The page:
A series of modular synthesizer modules introduced by Bob Moog's company Big Briar in 1998. The modules were Moog's first tentative move back into synthesizers since the establishment of Big Briar in 1977. Because the state of the modular synthesizer market was uncertain at the time (Synthesis Technology and Synthesizers.com had only been in business for about a year at that point, and Doepfer was virtually unknown outside of Germany), Moog chose to go after a bigger market by configuring and marketing the modules as guitar stompbox effects. The standard inputs and outputs handle guitar-level signals, and the units are battery powered, as are most guitar effects boxes. However, the boxes have additional inputs and outputs allowing them to be used in a synth setup; line-level inputs and outputs are present alongside the guitar-level jacks, and additional jacks allow for control voltages to be input, as with a modular synth.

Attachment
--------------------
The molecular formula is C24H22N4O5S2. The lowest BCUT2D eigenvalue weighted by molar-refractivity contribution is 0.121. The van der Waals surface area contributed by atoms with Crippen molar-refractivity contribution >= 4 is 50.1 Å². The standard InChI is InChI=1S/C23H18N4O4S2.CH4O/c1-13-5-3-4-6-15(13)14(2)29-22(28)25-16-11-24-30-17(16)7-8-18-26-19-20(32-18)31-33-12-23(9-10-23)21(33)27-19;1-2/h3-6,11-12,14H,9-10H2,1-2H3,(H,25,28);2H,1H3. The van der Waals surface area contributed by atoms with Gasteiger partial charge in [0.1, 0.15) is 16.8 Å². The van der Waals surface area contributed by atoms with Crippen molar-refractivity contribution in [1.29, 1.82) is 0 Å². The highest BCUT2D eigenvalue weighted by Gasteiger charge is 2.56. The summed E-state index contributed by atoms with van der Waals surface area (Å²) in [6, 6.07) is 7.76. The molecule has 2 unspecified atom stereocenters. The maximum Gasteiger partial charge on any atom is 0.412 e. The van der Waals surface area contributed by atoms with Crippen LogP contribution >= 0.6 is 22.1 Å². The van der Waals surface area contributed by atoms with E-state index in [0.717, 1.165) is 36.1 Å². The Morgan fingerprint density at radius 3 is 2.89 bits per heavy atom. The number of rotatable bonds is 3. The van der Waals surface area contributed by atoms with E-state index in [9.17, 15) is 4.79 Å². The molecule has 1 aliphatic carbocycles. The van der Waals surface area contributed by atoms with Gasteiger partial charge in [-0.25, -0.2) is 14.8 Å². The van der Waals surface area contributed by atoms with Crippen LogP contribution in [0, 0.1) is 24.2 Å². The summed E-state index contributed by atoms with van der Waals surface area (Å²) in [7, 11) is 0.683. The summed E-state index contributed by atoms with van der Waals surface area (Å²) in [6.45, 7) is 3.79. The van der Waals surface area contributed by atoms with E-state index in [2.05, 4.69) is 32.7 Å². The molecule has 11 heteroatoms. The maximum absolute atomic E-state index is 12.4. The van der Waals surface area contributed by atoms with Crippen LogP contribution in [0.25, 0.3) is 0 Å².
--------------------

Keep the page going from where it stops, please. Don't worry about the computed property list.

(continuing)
The models which have appeared so far (all are currently in production except for the MF-104):
- MF-101: A classic Moog transistor ladder VCF
- MF-102: A ring modulator
- MF-103: A voltage controlled phaser
- MF-104: An analog delay effect that has appeared in four, limited-edition versions.
- MF-105: An eight-band fixed filter bank, with envelope generators that can "animate" the filters to produce shifting formant effects.
- MF-107: A box containing a VCO that can be modulated by the input signal, by various means.
In 2000, not too long after the introduction of the MF-101 and 102, Big Briar became the newly reconstituted Moog Music. At that time, the existing Moogerfoogers were re-labeled as Moog Music products. Early production MF-101 and 102 units can be found badged with the Big Briar name. The Moogerfooger line has been fairly successful, and they helped pave the way for the introduction of the Voyager in 2002.